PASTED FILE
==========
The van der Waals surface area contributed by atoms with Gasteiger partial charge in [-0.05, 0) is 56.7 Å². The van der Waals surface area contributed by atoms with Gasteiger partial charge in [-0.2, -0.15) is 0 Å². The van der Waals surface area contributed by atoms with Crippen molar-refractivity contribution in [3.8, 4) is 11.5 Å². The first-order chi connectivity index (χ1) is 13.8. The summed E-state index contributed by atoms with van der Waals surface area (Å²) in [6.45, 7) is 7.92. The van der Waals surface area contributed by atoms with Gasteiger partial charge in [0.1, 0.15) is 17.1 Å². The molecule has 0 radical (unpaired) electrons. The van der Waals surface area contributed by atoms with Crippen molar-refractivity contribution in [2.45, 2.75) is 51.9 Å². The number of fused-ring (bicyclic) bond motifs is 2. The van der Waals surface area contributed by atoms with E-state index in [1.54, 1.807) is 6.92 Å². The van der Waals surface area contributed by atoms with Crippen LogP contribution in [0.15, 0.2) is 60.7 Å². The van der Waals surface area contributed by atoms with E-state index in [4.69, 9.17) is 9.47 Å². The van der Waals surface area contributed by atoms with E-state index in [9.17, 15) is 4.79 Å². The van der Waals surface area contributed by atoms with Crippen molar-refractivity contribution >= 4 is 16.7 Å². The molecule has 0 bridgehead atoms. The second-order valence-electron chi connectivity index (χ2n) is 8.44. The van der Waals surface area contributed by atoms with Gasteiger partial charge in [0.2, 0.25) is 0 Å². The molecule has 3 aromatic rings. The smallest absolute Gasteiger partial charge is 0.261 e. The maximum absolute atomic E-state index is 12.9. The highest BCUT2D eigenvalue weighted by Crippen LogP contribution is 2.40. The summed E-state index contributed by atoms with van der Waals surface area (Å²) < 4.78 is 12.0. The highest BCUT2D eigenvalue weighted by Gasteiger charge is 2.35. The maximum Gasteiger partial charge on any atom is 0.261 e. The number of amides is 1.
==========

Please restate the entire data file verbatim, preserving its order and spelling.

The van der Waals surface area contributed by atoms with Gasteiger partial charge in [-0.05, 0) is 56.7 Å². The van der Waals surface area contributed by atoms with Gasteiger partial charge in [-0.2, -0.15) is 0 Å². The van der Waals surface area contributed by atoms with Crippen molar-refractivity contribution in [3.8, 4) is 11.5 Å². The first-order chi connectivity index (χ1) is 13.8. The summed E-state index contributed by atoms with van der Waals surface area (Å²) in [6.45, 7) is 7.92. The van der Waals surface area contributed by atoms with Gasteiger partial charge in [0.1, 0.15) is 17.1 Å². The molecule has 0 radical (unpaired) electrons. The van der Waals surface area contributed by atoms with Crippen molar-refractivity contribution in [2.45, 2.75) is 51.9 Å². The number of fused-ring (bicyclic) bond motifs is 2. The van der Waals surface area contributed by atoms with E-state index in [1.54, 1.807) is 6.92 Å². The van der Waals surface area contributed by atoms with Crippen LogP contribution in [0.15, 0.2) is 60.7 Å². The van der Waals surface area contributed by atoms with E-state index in [4.69, 9.17) is 9.47 Å². The van der Waals surface area contributed by atoms with E-state index in [9.17, 15) is 4.79 Å². The van der Waals surface area contributed by atoms with Crippen molar-refractivity contribution >= 4 is 16.7 Å². The molecule has 0 bridgehead atoms. The second-order valence-electron chi connectivity index (χ2n) is 8.44. The van der Waals surface area contributed by atoms with Gasteiger partial charge in [0.2, 0.25) is 0 Å². The molecule has 3 aromatic rings. The smallest absolute Gasteiger partial charge is 0.261 e. The maximum absolute atomic E-state index is 12.9. The highest BCUT2D eigenvalue weighted by Crippen LogP contribution is 2.40. The summed E-state index contributed by atoms with van der Waals surface area (Å²) < 4.78 is 12.0. The highest BCUT2D eigenvalue weighted by Gasteiger charge is 2.35. The maximum Gasteiger partial charge on any atom is 0.261 e. The number of amides is 1.